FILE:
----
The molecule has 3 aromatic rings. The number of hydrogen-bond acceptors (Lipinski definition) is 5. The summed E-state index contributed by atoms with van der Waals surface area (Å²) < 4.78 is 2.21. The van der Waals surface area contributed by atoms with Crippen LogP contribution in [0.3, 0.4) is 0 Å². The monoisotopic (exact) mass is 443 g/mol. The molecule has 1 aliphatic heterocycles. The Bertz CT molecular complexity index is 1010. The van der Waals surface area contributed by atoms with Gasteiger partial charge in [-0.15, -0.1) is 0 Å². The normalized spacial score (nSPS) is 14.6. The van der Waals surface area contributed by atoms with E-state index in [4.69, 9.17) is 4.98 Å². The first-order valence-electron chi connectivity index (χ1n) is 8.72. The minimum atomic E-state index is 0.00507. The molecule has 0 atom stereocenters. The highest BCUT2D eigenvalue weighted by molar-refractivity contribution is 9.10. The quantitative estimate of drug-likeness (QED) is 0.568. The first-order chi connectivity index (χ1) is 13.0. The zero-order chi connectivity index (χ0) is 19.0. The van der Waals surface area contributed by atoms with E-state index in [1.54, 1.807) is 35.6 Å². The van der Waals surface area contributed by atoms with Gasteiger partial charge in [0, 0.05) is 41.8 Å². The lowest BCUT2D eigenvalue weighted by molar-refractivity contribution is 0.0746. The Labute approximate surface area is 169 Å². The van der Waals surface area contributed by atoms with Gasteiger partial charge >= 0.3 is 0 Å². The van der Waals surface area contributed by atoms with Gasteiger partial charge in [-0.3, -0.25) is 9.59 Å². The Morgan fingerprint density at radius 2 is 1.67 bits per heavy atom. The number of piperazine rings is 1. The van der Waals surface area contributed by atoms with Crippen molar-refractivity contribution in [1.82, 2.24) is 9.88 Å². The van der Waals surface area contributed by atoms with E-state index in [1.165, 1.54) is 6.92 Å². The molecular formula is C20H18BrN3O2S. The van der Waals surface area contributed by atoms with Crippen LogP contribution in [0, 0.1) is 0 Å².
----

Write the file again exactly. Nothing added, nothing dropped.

The molecule has 3 aromatic rings. The number of hydrogen-bond acceptors (Lipinski definition) is 5. The summed E-state index contributed by atoms with van der Waals surface area (Å²) < 4.78 is 2.21. The van der Waals surface area contributed by atoms with Crippen LogP contribution in [0.3, 0.4) is 0 Å². The monoisotopic (exact) mass is 443 g/mol. The molecule has 1 aliphatic heterocycles. The Bertz CT molecular complexity index is 1010. The van der Waals surface area contributed by atoms with Gasteiger partial charge in [-0.15, -0.1) is 0 Å². The normalized spacial score (nSPS) is 14.6. The van der Waals surface area contributed by atoms with E-state index in [4.69, 9.17) is 4.98 Å². The first-order valence-electron chi connectivity index (χ1n) is 8.72. The minimum atomic E-state index is 0.00507. The molecule has 0 atom stereocenters. The highest BCUT2D eigenvalue weighted by molar-refractivity contribution is 9.10. The quantitative estimate of drug-likeness (QED) is 0.568. The first-order chi connectivity index (χ1) is 13.0. The zero-order chi connectivity index (χ0) is 19.0. The van der Waals surface area contributed by atoms with E-state index in [1.54, 1.807) is 35.6 Å². The van der Waals surface area contributed by atoms with Gasteiger partial charge in [0, 0.05) is 41.8 Å². The lowest BCUT2D eigenvalue weighted by molar-refractivity contribution is 0.0746. The Labute approximate surface area is 169 Å². The van der Waals surface area contributed by atoms with Gasteiger partial charge >= 0.3 is 0 Å². The van der Waals surface area contributed by atoms with Gasteiger partial charge in [-0.3, -0.25) is 9.59 Å². The Morgan fingerprint density at radius 2 is 1.67 bits per heavy atom. The number of piperazine rings is 1. The van der Waals surface area contributed by atoms with Crippen molar-refractivity contribution in [1.82, 2.24) is 9.88 Å². The van der Waals surface area contributed by atoms with E-state index in [1.165, 1.54) is 6.92 Å². The molecular formula is C20H18BrN3O2S. The van der Waals surface area contributed by atoms with Crippen LogP contribution in [0, 0.1) is 0 Å².